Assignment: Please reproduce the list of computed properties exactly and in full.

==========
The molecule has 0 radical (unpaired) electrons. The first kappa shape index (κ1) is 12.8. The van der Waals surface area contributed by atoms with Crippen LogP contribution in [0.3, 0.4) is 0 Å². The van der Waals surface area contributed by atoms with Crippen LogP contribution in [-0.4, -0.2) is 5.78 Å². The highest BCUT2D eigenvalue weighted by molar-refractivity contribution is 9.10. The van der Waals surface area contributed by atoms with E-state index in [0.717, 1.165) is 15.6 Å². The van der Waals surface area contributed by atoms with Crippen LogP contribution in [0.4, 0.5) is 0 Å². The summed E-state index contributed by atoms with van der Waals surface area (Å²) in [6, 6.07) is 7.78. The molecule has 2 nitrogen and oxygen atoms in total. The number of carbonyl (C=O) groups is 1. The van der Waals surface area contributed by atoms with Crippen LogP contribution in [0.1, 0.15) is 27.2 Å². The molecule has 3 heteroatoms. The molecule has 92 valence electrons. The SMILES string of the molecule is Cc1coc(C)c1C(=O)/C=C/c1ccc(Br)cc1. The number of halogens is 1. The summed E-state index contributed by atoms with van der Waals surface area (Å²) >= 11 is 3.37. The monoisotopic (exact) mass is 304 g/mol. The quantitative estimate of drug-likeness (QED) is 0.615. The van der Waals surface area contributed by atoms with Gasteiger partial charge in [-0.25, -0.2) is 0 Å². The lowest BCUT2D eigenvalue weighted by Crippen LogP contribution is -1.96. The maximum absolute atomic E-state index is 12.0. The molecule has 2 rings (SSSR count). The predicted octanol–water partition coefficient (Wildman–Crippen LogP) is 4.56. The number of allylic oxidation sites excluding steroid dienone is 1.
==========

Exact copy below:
The molecule has 0 radical (unpaired) electrons. The first kappa shape index (κ1) is 12.8. The van der Waals surface area contributed by atoms with Crippen LogP contribution in [0.3, 0.4) is 0 Å². The van der Waals surface area contributed by atoms with Crippen LogP contribution in [-0.4, -0.2) is 5.78 Å². The highest BCUT2D eigenvalue weighted by molar-refractivity contribution is 9.10. The van der Waals surface area contributed by atoms with E-state index in [0.717, 1.165) is 15.6 Å². The van der Waals surface area contributed by atoms with Crippen LogP contribution in [0.4, 0.5) is 0 Å². The summed E-state index contributed by atoms with van der Waals surface area (Å²) in [6, 6.07) is 7.78. The molecule has 2 nitrogen and oxygen atoms in total. The number of carbonyl (C=O) groups is 1. The van der Waals surface area contributed by atoms with Crippen LogP contribution in [0.1, 0.15) is 27.2 Å². The molecule has 3 heteroatoms. The molecule has 92 valence electrons. The SMILES string of the molecule is Cc1coc(C)c1C(=O)/C=C/c1ccc(Br)cc1. The number of halogens is 1. The summed E-state index contributed by atoms with van der Waals surface area (Å²) >= 11 is 3.37. The monoisotopic (exact) mass is 304 g/mol. The quantitative estimate of drug-likeness (QED) is 0.615. The van der Waals surface area contributed by atoms with Gasteiger partial charge in [-0.25, -0.2) is 0 Å². The lowest BCUT2D eigenvalue weighted by Crippen LogP contribution is -1.96. The maximum absolute atomic E-state index is 12.0. The molecule has 2 rings (SSSR count). The predicted octanol–water partition coefficient (Wildman–Crippen LogP) is 4.56. The number of allylic oxidation sites excluding steroid dienone is 1.